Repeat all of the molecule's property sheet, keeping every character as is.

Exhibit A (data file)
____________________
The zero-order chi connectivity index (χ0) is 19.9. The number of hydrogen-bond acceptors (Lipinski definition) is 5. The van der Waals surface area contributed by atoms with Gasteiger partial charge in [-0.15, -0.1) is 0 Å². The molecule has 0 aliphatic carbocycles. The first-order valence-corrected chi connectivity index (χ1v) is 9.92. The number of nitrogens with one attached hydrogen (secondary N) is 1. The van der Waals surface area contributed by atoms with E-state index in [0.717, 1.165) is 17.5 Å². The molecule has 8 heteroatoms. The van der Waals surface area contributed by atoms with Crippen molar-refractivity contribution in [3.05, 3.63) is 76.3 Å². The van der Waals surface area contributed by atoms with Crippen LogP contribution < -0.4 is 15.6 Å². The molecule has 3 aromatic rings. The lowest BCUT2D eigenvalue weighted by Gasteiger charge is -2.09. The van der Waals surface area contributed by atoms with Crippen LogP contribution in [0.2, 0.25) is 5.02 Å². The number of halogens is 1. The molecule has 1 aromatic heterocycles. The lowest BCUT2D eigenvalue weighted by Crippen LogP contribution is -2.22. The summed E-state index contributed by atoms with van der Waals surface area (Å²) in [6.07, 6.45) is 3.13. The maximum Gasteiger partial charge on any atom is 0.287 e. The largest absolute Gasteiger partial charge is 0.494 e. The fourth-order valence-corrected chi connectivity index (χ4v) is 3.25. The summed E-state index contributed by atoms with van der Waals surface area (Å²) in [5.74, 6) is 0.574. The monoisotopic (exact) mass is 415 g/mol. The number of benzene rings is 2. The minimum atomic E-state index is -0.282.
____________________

The zero-order chi connectivity index (χ0) is 19.9. The number of hydrogen-bond acceptors (Lipinski definition) is 5. The van der Waals surface area contributed by atoms with Gasteiger partial charge in [-0.15, -0.1) is 0 Å². The molecule has 0 aliphatic carbocycles. The first-order valence-corrected chi connectivity index (χ1v) is 9.92. The number of nitrogens with one attached hydrogen (secondary N) is 1. The van der Waals surface area contributed by atoms with E-state index in [0.717, 1.165) is 17.5 Å². The molecule has 8 heteroatoms. The van der Waals surface area contributed by atoms with Crippen molar-refractivity contribution in [3.05, 3.63) is 76.3 Å². The van der Waals surface area contributed by atoms with Crippen LogP contribution < -0.4 is 15.6 Å². The molecule has 3 aromatic rings. The lowest BCUT2D eigenvalue weighted by Gasteiger charge is -2.09. The van der Waals surface area contributed by atoms with Crippen LogP contribution in [0.2, 0.25) is 5.02 Å². The number of halogens is 1. The molecule has 1 aromatic heterocycles. The lowest BCUT2D eigenvalue weighted by Crippen LogP contribution is -2.22. The summed E-state index contributed by atoms with van der Waals surface area (Å²) in [6.07, 6.45) is 3.13. The maximum Gasteiger partial charge on any atom is 0.287 e. The largest absolute Gasteiger partial charge is 0.494 e. The fourth-order valence-corrected chi connectivity index (χ4v) is 3.25. The summed E-state index contributed by atoms with van der Waals surface area (Å²) in [5.74, 6) is 0.574. The monoisotopic (exact) mass is 415 g/mol. The number of benzene rings is 2. The minimum atomic E-state index is -0.282.